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prabhakar_deosthali
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re: What the IBM Watson—Jeopardy matchup really tells us
prabhakar_deosthali   5/28/2011 10:21:56 AM
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The best things about the human brains is that they are reproduced by millions every year by a simple human reproduction chain. For a Watson to be able to reproduce another Watson may still take some centuries. Another unique feature of the human brain is that it evolves by itself and can master any art, science , culture, technology if it is brought up in that surrounding. The programming and learning process is automatic. It is just no match to that Watson machine.

peter.grigorov_#2
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re: What the IBM Watson—Jeopardy matchup really tells us
peter.grigorov_#2   3/2/2011 7:36:09 PM
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Not long ago I saw a film about 5 Russian soldgers pushing a 50 ton tank uphill (during WWII) because they had to - it was a matter of life or death. Nowadays more than 50 people tried to push the same weight at the same site and they failed.Coming to my point: emotions, feelings, what are they made of? -hormones flowing in the blood, brain waves...or...?? This is the second huge enigma: the interaction between the emotional and logical Homo Sapiens. Happy Watson feeling nothing. Still I don't envie you...

rosekcmr
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re: What the IBM Watson—Jeopardy matchup really tells us
rosekcmr   2/24/2011 7:47:00 PM
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Just a small point - the human brain was not designed, it evolved.

rosekcmr
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re: What the IBM Watson—Jeopardy matchup really tells us
rosekcmr   2/24/2011 7:44:40 PM
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@MLED - You sir, are correct!

K1200LT Rider
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re: What the IBM Watson—Jeopardy matchup really tells us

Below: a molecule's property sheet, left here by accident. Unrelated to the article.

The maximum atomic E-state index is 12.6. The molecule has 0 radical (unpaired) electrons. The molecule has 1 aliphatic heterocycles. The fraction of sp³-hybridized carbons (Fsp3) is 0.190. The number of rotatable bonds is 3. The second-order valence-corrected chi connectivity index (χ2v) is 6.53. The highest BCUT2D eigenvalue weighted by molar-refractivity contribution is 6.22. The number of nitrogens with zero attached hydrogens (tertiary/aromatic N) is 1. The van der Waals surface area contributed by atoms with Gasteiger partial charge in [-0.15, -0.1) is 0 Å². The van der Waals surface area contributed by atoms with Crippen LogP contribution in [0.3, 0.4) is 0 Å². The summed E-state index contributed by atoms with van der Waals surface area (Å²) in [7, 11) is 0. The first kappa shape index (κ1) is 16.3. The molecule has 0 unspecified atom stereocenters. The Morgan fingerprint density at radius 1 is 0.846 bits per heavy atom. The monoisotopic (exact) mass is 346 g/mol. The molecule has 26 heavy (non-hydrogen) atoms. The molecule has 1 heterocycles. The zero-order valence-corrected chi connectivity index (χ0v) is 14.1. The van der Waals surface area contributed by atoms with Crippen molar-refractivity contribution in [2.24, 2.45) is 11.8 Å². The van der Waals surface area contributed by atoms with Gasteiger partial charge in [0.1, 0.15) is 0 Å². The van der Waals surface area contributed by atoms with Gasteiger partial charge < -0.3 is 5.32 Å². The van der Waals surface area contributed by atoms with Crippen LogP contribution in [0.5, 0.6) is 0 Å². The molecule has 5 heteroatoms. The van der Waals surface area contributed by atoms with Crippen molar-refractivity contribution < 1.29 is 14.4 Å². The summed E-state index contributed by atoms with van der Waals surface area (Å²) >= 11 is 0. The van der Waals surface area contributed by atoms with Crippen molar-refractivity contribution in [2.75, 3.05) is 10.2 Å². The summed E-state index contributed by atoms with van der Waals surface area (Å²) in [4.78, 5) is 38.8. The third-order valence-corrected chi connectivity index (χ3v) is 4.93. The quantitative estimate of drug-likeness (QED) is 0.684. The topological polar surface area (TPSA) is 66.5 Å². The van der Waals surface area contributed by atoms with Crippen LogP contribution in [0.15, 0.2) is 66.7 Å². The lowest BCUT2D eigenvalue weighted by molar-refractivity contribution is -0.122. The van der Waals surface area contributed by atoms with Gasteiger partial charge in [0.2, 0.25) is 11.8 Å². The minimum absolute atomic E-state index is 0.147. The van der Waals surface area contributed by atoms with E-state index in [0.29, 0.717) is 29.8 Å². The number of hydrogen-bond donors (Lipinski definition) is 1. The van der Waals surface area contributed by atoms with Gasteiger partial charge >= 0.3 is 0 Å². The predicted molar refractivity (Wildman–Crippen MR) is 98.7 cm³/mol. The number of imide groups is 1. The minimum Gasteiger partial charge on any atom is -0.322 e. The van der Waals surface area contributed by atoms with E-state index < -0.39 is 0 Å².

K1200LT Rider   2/24/2011 5:49:12 PM
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Consciousness is definitely part of what I meant in my earlier post where I said "The day that we truly understand all the low-level and overall workings of the brain... ".

Bellhop
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re: What the IBM Watson—Jeopardy matchup really tells us
Bellhop   2/24/2011 4:41:18 PM
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When I was six years old, my mother could hand me some money and tell me to get a quart of milk. Just think of how much human effort would be required to program a robot for this simple task. I learned by following my mother around. I knew that milk was food, that it would be in a refrigerator at a grocery store, where a grocery store was, how to walk there and back, how to purchase it, to put the milk into the refrigerator at home and to hand my mother the change. I could even bring back the right type of milk because I knew what type was usually in the refrigerator at home.

TJones
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re: What the IBM Watson—Jeopardy matchup really tells us
TJones   2/24/2011 3:58:36 PM
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Mmmm....give Edelman (mentioned in an earlier post) a read and post back. Likely it won't answer your questions, but it's a helluva ride.

peter.grigorov_#2
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re: What the IBM Watson—Jeopardy matchup really tells us
peter.grigorov_#2   2/24/2011 3:08:02 PM
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Interesting that no one in this forum mentioned the notion of consciousness. That’s the big enigma – consciousness. And the ultimate question is: could a machine be ever conscious? Don’t try to hastily answer this question. Please first read about consciousness. There are so many scientists involved in the research of this topic. It’s not clear if we’ll ever be able to figure out how it emerges (from the brain?) – for me understanding and seeing clearly in my mind “what is” consciousness is like trying to see what is in the center of a black hole or in the atom-sized big bang in the first nanoseconds after the bang…Bravo, bravissimo to the IBM team for their Watson. These guys are real talents. Still the chasm between Watson and human consciousness remains as profound and dark as it has been since time immemorial.

TJones
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re: What the IBM Watson—Jeopardy matchup really tells us
TJones   2/23/2011 4:52:54 PM
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@Dennis. Nice writing. :-) Agree w/you about "modern synthesis". It's crap, mostly. You might be (very) interested in a recent article by Woese and Goldenfeld (leading and major names in bio and phys, resp.) titled "Life is Physics" and constructive suggestions to finally, please, overturn the creaking death-rattle modern synthesis. If you find even that too mainstream, I'd suggest Stephen Talbott's excellent technical series on all this over at netfuture.org

HLB
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re: What the IBM Watson—Jeopardy matchup really tells us
HLB   2/23/2011 1:40:01 PM
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Yes, but it is not the same. Can't reproduce yet or live off of nectar. Materials of construction have different characteristics. It is just an emulation of a product of nature.

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